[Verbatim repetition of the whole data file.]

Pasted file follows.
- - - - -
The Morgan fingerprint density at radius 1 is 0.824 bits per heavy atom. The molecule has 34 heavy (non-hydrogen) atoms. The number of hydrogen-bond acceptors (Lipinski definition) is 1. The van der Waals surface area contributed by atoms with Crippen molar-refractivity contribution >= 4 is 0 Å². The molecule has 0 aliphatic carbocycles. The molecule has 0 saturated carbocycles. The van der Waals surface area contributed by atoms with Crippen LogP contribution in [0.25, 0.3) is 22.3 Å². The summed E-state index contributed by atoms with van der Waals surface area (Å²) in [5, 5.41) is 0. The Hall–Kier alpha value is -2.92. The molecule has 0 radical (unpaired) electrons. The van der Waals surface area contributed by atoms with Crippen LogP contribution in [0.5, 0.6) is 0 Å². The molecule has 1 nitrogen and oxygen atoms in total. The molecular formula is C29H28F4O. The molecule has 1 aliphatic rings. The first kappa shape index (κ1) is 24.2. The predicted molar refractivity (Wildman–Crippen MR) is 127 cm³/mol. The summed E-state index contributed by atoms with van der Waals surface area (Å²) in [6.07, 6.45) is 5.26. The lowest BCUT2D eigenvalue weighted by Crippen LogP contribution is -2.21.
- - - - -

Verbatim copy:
The Morgan fingerprint density at radius 1 is 0.824 bits per heavy atom. The molecule has 34 heavy (non-hydrogen) atoms. The number of hydrogen-bond acceptors (Lipinski definition) is 1. The van der Waals surface area contributed by atoms with Crippen molar-refractivity contribution >= 4 is 0 Å². The molecule has 0 aliphatic carbocycles. The molecule has 0 saturated carbocycles. The van der Waals surface area contributed by atoms with Crippen LogP contribution in [0.25, 0.3) is 22.3 Å². The summed E-state index contributed by atoms with van der Waals surface area (Å²) in [5, 5.41) is 0. The Hall–Kier alpha value is -2.92. The molecule has 0 radical (unpaired) electrons. The van der Waals surface area contributed by atoms with Crippen LogP contribution in [0.5, 0.6) is 0 Å². The molecule has 1 nitrogen and oxygen atoms in total. The molecular formula is C29H28F4O. The molecule has 1 aliphatic rings. The first kappa shape index (κ1) is 24.2. The predicted molar refractivity (Wildman–Crippen MR) is 127 cm³/mol. The summed E-state index contributed by atoms with van der Waals surface area (Å²) in [6.07, 6.45) is 5.26. The lowest BCUT2D eigenvalue weighted by Crippen LogP contribution is -2.21.